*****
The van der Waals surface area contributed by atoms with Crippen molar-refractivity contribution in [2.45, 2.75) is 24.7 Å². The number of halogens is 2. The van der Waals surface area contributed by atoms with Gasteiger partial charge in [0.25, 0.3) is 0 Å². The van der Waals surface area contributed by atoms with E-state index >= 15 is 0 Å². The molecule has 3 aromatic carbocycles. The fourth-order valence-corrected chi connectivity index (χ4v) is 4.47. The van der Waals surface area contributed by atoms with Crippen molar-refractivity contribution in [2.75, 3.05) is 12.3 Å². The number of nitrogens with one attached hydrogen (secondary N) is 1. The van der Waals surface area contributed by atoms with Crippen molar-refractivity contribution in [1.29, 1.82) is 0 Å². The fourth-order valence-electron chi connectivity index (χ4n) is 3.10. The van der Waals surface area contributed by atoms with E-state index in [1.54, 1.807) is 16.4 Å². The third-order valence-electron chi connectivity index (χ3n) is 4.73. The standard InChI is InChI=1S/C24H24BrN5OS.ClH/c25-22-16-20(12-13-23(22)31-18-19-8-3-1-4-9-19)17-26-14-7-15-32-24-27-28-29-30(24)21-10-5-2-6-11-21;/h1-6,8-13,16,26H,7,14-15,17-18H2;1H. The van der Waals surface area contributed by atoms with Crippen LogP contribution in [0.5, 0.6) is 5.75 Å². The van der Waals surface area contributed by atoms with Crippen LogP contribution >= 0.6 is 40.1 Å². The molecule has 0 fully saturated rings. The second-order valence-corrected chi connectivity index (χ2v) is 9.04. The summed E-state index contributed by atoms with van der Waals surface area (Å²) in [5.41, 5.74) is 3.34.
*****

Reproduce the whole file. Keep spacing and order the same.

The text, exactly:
The van der Waals surface area contributed by atoms with Crippen molar-refractivity contribution in [2.45, 2.75) is 24.7 Å². The number of halogens is 2. The van der Waals surface area contributed by atoms with Gasteiger partial charge in [0.25, 0.3) is 0 Å². The van der Waals surface area contributed by atoms with E-state index >= 15 is 0 Å². The molecule has 3 aromatic carbocycles. The fourth-order valence-corrected chi connectivity index (χ4v) is 4.47. The van der Waals surface area contributed by atoms with Crippen molar-refractivity contribution in [2.75, 3.05) is 12.3 Å². The number of nitrogens with one attached hydrogen (secondary N) is 1. The van der Waals surface area contributed by atoms with Crippen molar-refractivity contribution in [1.29, 1.82) is 0 Å². The fourth-order valence-electron chi connectivity index (χ4n) is 3.10. The van der Waals surface area contributed by atoms with E-state index in [1.54, 1.807) is 16.4 Å². The third-order valence-electron chi connectivity index (χ3n) is 4.73. The standard InChI is InChI=1S/C24H24BrN5OS.ClH/c25-22-16-20(12-13-23(22)31-18-19-8-3-1-4-9-19)17-26-14-7-15-32-24-27-28-29-30(24)21-10-5-2-6-11-21;/h1-6,8-13,16,26H,7,14-15,17-18H2;1H. The van der Waals surface area contributed by atoms with Crippen LogP contribution in [0.5, 0.6) is 5.75 Å². The van der Waals surface area contributed by atoms with Crippen LogP contribution >= 0.6 is 40.1 Å². The molecule has 0 fully saturated rings. The second-order valence-corrected chi connectivity index (χ2v) is 9.04. The summed E-state index contributed by atoms with van der Waals surface area (Å²) in [5.41, 5.74) is 3.34.